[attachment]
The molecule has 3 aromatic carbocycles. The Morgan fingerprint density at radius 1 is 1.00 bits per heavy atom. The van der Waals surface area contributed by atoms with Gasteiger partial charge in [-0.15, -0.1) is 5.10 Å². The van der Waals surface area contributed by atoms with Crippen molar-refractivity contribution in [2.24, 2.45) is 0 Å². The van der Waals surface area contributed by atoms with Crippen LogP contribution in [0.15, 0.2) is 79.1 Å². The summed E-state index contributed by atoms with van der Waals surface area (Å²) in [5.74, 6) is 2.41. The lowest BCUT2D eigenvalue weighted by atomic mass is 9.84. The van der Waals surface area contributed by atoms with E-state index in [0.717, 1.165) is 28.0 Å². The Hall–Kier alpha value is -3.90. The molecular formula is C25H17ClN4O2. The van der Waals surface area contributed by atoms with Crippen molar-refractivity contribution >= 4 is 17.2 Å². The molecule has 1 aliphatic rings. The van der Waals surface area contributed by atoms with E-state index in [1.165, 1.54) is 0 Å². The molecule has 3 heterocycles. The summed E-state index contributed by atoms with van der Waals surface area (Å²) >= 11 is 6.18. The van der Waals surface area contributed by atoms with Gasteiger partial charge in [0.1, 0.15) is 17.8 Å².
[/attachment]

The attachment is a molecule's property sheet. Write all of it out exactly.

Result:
The molecule has 3 aromatic carbocycles. The Morgan fingerprint density at radius 1 is 1.00 bits per heavy atom. The van der Waals surface area contributed by atoms with Gasteiger partial charge in [-0.15, -0.1) is 5.10 Å². The van der Waals surface area contributed by atoms with Crippen molar-refractivity contribution in [2.24, 2.45) is 0 Å². The van der Waals surface area contributed by atoms with Crippen LogP contribution in [0.15, 0.2) is 79.1 Å². The summed E-state index contributed by atoms with van der Waals surface area (Å²) in [5.74, 6) is 2.41. The lowest BCUT2D eigenvalue weighted by atomic mass is 9.84. The van der Waals surface area contributed by atoms with E-state index in [0.717, 1.165) is 28.0 Å². The Hall–Kier alpha value is -3.90. The molecular formula is C25H17ClN4O2. The van der Waals surface area contributed by atoms with Crippen molar-refractivity contribution >= 4 is 17.2 Å². The molecule has 1 aliphatic rings. The van der Waals surface area contributed by atoms with E-state index in [1.165, 1.54) is 0 Å². The molecule has 3 heterocycles. The summed E-state index contributed by atoms with van der Waals surface area (Å²) >= 11 is 6.18. The van der Waals surface area contributed by atoms with Gasteiger partial charge in [0.1, 0.15) is 17.8 Å².